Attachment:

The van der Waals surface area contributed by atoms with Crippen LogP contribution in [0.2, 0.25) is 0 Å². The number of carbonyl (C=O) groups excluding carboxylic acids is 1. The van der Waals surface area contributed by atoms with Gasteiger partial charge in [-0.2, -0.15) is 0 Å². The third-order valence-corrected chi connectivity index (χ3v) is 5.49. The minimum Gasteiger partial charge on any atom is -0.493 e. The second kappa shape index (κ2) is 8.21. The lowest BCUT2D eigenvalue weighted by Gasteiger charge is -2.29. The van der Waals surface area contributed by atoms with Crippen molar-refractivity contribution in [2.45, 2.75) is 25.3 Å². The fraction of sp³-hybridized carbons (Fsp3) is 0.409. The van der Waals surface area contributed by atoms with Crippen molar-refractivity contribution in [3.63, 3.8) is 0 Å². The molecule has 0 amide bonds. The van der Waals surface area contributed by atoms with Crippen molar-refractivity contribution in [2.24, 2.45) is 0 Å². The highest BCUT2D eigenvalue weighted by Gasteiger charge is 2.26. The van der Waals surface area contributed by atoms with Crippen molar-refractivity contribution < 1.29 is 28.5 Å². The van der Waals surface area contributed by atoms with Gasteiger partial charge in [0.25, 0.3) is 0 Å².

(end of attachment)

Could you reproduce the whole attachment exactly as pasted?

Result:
The van der Waals surface area contributed by atoms with Crippen LogP contribution in [0.2, 0.25) is 0 Å². The number of carbonyl (C=O) groups excluding carboxylic acids is 1. The van der Waals surface area contributed by atoms with Gasteiger partial charge in [-0.2, -0.15) is 0 Å². The third-order valence-corrected chi connectivity index (χ3v) is 5.49. The minimum Gasteiger partial charge on any atom is -0.493 e. The second kappa shape index (κ2) is 8.21. The lowest BCUT2D eigenvalue weighted by Gasteiger charge is -2.29. The van der Waals surface area contributed by atoms with Crippen molar-refractivity contribution in [2.45, 2.75) is 25.3 Å². The fraction of sp³-hybridized carbons (Fsp3) is 0.409. The van der Waals surface area contributed by atoms with Crippen molar-refractivity contribution in [3.63, 3.8) is 0 Å². The molecule has 0 amide bonds. The van der Waals surface area contributed by atoms with Crippen molar-refractivity contribution in [2.24, 2.45) is 0 Å². The highest BCUT2D eigenvalue weighted by Gasteiger charge is 2.26. The van der Waals surface area contributed by atoms with Crippen molar-refractivity contribution < 1.29 is 28.5 Å². The van der Waals surface area contributed by atoms with Gasteiger partial charge in [0.25, 0.3) is 0 Å².